Apr 27, 2017

Why the media is obsessed with rebranding

Over the past few months several media companies have come out with new slogans, logos or names.

Why it matters:

  1. The context: An era when almost every media company failed to predict President Trump's election, there's more access to information than ever before and "fake news" runs rampant. Standing out and garnering trust is vital to a successful news company.
  2. Just like Obama changed the branding game when it comes to political campaigns, the media has realized the importance of a sharp, current, cohesive brand. The Outline was born based almost entirely on the ideas of innovation and branding.
  3. Younger media companies, while at an advantage when it comes to branding and flexibility, are hoping to be taken more seriously.
  4. Meanwhile, flagship media companies are realizing they can no longer rely solely on their reputation. They have to compete. The New York Times launched it's first ad campaign since 2010 this year and Washington Post added a new slogan, both seemingly addressing the political and media climate.

In February, The Washington Post added a new slogan — "Democracy Dies in Darkness"

The New York Times launched a 30-second ad called "The Truth" at the Academy Awards in February— their first ad since 2010.

On April 5, the Daily Beast announced that they were working on a new website design, along with it's new logo — from the red block with white lettering to neon lettering. They also remove "the" from their name.

On Wednesday, Huffington Post became HuffPost — cutting out the last name of Arianna Huffington (and "the"), one of the media company's founders.

And today, it was announced that BuzzFeed Editor-in-Chief Ben Smith told his staff yesterday about a new slogan for BuzzFeed News, "Reporting to You."

Go deeper

Fauci: Social distancing could reduce coronavirus death toll to 60,000

Photo: Chip Somodevilla/Getty Images

Dr. Anthony Fauci, the director of the National Institute of Allergy and Infectious Diseases, told NBC's "Today" on Thursday that he's hopeful that social-distancing measures in place across the U.S. will reduce the total number of coronavirus deaths.

Why it matters: Fauci said that while early models projected between 100,000 and 200,000 U.S. deaths from the pandemic, he now believes that number could come down to 60,000 — but he emphasized the importance of keeping social distancing in place to ensure that trend holds.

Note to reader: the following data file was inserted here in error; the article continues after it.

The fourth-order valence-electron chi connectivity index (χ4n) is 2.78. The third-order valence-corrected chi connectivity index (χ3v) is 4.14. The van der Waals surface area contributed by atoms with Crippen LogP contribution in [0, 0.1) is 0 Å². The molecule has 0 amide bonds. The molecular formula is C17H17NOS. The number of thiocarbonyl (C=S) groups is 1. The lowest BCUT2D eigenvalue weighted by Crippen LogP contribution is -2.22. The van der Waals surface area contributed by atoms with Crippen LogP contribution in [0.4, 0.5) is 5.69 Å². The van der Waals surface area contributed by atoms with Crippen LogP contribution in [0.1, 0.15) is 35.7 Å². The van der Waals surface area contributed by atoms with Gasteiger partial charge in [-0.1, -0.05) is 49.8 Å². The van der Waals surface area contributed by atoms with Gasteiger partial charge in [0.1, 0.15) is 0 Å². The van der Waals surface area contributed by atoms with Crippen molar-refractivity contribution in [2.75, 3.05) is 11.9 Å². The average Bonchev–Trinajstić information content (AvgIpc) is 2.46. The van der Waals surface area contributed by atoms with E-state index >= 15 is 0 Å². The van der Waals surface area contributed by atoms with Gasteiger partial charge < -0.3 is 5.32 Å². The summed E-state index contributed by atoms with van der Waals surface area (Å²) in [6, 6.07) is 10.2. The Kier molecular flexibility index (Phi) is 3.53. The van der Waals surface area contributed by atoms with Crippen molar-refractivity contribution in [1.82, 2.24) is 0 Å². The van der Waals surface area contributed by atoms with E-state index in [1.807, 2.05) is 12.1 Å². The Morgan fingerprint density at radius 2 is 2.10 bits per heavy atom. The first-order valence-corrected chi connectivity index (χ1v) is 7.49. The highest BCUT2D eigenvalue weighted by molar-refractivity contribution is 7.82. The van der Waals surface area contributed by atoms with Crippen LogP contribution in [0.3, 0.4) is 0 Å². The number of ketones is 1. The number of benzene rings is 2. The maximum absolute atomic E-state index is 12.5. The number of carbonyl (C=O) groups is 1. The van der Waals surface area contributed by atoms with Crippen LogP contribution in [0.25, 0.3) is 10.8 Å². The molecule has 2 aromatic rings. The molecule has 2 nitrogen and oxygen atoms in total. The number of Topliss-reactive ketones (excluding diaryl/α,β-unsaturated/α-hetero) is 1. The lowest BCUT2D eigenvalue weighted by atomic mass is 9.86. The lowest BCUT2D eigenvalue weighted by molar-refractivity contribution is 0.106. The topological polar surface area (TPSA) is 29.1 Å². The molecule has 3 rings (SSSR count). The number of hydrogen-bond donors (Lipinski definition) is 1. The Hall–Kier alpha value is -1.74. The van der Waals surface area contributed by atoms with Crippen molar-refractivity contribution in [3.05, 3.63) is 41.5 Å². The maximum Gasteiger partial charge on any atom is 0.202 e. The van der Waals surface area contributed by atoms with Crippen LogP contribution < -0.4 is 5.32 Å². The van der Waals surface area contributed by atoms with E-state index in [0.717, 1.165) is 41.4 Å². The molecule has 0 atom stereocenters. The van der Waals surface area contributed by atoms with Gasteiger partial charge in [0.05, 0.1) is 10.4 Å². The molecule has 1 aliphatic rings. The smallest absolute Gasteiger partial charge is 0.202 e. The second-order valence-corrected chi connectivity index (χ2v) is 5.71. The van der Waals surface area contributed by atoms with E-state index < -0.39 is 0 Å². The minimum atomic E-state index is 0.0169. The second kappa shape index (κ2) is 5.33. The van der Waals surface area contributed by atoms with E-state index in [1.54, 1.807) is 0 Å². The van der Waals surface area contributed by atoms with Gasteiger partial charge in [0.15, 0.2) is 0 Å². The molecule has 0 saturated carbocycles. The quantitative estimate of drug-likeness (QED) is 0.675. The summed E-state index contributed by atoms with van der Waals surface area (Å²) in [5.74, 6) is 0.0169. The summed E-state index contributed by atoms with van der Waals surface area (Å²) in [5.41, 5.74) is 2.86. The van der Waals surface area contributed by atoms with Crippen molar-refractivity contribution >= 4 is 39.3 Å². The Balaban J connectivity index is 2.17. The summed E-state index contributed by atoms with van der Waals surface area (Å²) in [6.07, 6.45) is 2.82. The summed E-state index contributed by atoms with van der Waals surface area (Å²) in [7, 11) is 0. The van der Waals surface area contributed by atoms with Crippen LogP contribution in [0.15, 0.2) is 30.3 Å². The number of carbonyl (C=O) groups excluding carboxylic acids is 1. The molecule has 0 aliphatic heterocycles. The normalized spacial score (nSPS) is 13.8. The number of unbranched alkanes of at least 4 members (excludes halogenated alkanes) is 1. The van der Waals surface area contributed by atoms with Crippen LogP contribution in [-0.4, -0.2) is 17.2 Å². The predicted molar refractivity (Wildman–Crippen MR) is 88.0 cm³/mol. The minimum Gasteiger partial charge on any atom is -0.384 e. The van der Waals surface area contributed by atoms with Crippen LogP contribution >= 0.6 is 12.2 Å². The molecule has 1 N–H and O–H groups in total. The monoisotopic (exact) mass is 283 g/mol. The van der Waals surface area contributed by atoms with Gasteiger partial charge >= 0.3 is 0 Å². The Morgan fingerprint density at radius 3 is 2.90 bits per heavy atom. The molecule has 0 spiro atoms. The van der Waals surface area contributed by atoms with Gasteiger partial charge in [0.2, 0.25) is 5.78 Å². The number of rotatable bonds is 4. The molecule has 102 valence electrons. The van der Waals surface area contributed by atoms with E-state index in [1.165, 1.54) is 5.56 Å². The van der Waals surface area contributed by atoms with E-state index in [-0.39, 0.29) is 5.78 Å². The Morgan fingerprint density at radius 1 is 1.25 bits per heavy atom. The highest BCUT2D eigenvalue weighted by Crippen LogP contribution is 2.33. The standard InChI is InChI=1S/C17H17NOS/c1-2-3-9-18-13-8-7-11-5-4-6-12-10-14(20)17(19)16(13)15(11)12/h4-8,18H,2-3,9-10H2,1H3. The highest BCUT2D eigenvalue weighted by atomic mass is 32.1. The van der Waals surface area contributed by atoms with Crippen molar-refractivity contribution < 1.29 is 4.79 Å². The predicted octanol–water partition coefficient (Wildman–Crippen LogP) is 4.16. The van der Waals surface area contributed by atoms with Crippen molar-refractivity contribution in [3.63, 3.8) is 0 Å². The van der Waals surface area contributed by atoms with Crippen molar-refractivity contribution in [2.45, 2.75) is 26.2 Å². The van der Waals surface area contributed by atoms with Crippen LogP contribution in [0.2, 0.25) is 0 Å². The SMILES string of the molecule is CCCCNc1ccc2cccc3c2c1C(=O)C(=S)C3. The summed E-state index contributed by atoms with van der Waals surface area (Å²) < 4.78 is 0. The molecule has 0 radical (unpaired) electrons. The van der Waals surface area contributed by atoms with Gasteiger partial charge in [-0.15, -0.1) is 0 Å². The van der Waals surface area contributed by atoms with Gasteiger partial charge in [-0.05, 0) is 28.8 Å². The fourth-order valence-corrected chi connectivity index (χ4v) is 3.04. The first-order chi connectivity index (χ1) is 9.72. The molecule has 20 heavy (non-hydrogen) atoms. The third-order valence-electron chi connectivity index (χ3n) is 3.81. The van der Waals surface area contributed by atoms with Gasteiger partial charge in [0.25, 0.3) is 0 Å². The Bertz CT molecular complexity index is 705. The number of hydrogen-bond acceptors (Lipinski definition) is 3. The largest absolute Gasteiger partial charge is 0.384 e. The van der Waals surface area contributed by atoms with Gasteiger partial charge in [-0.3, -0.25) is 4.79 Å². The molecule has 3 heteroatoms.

OPEC+ and G20 energy meetings mark zero hour for oil diplomacy

Illustration: Aïda Amer/Axios

The next two days will be pivotal for determining whether large oil-producing countries can partially stabilize an industry reeling from very low prices and the historic, coronavirus-fueled collapse in demand.

Driving the news: The OPEC+ group led by Saudi Arabia and Russia begin meeting remotely later Thursday morning to discuss production cuts, to be followed by a virtual Friday meeting among G20 energy ministers that includes the U.S.

Coronavirus dashboard

Illustration: Aïda Amer/Axios

  1. Global: Total confirmed cases as of 9:30 a.m. ET: 1,498,833 — Total deaths: 89,733 — Total recoveries: 337,074Map.
  2. U.S.: Total confirmed cases as of 9:30 a.m. ET: 432,438 — Total deaths: 14,808 — Total recoveries: 24,125Map.
  3. Business: Fed will lend up to $2.3 trillion amid coronavirus crisis — Another 6.6 million jobless claims filed last week
  4. Public health latest: The federal government is in the process of deploying 90% of its stockpiled medical equipment to fight the pandemic.
  5. States latest: New York has reported more cases than the most-affected countries in Europe — Chicago's Cook County jail is largest-known source of coronavirus in U.S.
  6. Poll: 1 in 10 Americans believe economy will never return to normal from coronavirus.
  7. What should I do? Pets, moving and personal healthAnswers about the virus from Axios expertsWhat to know about social distancingQ&A: Minimizing your coronavirus risk.
  8. Other resources: CDC on how to avoid the virus, what to do if you get it.

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